The photography book is a decaying carcass as we know it, ready for the carrion cleaners. Perhaps not the physical object, but its traditional and historical means of production, its Marxian raison d’être. We, not as bookmakers but as book publishers, are dying off.

Good riddance.

I, for one, am anxious for the medium to die. I am tired or bored of being inundated with spectacular and amazing feats of project layout and binding for ever-dwindling audiences.

Now, the economic collapse of the past nine months has killed any opportunity for those most likely to benefit from exposure to the best of these tomes and the reasons why they came into being. The book retail business is fast evolving from wonderment emporiums to Strawberry™ and The Limited®, strip mall holding-pens of mass produced, mass marketed books with words to help with taxes, your weight, and myriad re-combinations of various peoples’ uninteresting lives watching cartoons in the 60s and 70s.

As a photo book publisher, I am suffering with this transition, but I am not really unhappy. I am sort of pleased with the outlook. It will mean the death of traditional publishing businesses, but it will be, perhaps not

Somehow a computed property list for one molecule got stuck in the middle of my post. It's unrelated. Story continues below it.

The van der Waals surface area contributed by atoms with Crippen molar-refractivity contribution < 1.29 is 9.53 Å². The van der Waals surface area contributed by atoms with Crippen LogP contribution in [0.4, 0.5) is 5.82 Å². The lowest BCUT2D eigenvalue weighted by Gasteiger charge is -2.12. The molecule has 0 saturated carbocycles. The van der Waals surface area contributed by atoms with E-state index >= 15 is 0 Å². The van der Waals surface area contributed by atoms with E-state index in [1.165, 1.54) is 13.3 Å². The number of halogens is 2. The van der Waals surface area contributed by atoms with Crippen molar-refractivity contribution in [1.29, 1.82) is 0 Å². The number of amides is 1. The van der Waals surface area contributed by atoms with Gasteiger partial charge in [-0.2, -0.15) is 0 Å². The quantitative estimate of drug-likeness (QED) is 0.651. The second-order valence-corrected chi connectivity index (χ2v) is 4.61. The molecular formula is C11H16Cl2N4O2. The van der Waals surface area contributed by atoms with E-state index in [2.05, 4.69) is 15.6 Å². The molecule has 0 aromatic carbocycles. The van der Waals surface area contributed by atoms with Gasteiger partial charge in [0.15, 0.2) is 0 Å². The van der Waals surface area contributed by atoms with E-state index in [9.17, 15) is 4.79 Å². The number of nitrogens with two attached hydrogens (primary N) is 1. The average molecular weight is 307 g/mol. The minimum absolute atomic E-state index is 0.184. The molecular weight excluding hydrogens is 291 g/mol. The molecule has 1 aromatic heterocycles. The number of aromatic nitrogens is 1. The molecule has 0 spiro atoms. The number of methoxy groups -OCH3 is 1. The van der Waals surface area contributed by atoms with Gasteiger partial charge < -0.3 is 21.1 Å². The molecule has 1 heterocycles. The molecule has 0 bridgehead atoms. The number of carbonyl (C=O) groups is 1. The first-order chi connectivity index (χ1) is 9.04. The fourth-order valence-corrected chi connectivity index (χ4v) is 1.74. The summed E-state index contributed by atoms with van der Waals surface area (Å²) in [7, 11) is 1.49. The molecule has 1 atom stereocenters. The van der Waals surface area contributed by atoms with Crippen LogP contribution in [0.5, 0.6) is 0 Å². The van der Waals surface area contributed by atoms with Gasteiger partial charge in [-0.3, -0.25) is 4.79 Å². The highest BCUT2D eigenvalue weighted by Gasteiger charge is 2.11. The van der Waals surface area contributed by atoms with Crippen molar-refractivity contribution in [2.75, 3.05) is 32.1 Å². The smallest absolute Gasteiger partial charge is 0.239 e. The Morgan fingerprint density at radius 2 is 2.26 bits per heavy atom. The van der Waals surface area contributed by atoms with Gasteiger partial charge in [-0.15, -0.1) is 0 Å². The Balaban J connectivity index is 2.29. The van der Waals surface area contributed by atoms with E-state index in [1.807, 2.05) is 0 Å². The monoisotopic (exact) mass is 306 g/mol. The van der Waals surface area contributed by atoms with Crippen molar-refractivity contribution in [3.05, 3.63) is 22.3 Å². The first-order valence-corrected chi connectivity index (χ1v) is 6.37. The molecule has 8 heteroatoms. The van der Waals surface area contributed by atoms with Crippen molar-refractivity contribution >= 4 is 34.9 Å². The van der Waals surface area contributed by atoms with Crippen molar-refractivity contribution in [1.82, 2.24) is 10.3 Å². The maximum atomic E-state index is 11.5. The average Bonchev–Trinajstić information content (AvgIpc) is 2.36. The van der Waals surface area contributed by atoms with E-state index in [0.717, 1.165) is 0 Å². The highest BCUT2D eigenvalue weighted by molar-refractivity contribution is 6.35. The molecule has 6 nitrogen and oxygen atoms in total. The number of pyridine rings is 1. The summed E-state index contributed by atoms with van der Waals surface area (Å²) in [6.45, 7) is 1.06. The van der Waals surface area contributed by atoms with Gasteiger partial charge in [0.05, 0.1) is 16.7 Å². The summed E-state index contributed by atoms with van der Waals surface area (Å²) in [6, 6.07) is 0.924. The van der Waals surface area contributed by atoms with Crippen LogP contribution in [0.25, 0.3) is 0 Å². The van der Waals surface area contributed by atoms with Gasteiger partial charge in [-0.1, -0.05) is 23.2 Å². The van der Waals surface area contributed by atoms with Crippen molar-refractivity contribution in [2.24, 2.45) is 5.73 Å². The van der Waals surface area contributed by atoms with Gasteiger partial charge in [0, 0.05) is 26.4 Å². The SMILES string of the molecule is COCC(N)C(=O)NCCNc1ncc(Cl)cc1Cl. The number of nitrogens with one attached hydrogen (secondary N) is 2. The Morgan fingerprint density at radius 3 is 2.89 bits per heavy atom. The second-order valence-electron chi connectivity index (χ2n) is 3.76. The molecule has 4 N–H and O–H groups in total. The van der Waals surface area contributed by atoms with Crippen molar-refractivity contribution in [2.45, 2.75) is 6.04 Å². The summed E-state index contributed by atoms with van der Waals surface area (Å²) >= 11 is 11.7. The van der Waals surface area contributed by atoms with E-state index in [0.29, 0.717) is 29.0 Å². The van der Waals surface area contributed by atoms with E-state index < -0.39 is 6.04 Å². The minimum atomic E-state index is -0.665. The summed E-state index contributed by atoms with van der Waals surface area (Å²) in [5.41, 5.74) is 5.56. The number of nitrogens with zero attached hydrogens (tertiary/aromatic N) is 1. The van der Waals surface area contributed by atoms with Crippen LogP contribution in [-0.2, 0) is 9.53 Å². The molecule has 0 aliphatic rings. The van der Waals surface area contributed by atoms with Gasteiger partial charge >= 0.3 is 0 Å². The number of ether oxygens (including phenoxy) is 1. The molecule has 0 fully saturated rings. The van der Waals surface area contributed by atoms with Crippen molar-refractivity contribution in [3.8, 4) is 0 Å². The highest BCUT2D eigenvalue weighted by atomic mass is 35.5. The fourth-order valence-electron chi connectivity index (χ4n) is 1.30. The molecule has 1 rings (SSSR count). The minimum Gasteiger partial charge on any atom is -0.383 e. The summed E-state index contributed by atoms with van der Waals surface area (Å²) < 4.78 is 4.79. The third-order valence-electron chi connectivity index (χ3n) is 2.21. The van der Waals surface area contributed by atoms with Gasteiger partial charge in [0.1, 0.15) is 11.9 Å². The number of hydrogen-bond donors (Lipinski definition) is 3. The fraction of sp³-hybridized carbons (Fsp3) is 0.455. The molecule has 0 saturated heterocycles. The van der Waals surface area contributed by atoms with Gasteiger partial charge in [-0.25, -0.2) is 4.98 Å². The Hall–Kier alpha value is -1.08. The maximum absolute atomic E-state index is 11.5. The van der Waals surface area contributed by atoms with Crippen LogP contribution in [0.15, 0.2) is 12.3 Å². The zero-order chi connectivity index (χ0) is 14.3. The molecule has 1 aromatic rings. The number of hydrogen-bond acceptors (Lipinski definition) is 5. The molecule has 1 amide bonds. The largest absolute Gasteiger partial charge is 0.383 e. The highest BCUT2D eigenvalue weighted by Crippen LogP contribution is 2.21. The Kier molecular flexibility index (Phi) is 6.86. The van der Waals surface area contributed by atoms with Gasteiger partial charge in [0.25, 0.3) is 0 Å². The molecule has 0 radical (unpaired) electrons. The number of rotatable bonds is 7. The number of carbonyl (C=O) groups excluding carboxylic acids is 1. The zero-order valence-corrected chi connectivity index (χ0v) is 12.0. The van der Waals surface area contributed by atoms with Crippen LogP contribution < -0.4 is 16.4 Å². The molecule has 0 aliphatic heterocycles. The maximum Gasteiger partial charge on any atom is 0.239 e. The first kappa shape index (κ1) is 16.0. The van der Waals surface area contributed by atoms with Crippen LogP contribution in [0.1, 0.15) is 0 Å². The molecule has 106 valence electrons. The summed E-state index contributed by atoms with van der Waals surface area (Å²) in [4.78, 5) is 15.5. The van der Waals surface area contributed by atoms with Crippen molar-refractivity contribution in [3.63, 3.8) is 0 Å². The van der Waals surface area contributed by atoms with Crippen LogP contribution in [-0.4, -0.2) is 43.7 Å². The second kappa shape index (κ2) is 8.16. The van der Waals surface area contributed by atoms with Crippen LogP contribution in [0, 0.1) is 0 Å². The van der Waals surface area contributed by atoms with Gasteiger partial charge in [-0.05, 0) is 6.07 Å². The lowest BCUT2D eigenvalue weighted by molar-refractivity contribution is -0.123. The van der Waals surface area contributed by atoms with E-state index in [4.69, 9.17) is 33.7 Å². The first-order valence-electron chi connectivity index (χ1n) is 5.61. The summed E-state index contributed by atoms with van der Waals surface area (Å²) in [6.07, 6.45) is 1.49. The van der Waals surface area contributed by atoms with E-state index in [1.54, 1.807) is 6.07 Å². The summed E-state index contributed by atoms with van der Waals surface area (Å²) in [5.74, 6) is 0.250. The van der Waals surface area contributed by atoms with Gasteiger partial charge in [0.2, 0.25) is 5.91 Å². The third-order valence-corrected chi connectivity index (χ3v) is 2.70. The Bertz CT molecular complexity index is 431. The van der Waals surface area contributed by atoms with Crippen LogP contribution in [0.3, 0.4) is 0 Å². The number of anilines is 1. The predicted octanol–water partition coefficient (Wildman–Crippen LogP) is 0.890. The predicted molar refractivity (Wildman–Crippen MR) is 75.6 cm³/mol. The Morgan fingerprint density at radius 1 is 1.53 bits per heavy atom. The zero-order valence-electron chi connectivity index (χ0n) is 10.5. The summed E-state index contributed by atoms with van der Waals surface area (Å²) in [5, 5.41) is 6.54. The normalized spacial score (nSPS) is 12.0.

phoenix-like, but rather crocodile-like: the slow, lumbering adjustment to new temperatures, marine vistas, wholly new islands, and a past newly submerged. It will be a chance to compete in a new arena, developing a taste for new sources of protein and sustenance, a chance to take to waterways and even swimming pools not envisioned for our habitation- a chance to evolve.

This new online collection of images and text, and this new festival of the most interesting by the most interesting among us, the meeting and gathering and talking and witnessing and, this new interest in making special direct-for-auteur editions (or for a tight club of aficionados, visual poems and treats)—this is the new landscape our sleepy evolved crocodile head is being exposed to as we crack open the shell. We will join it and feed from it. We are hungry.

Daniel Power
CEO, pH Reptilian Evolutionary Project
Co-Founder, New York Photo Festival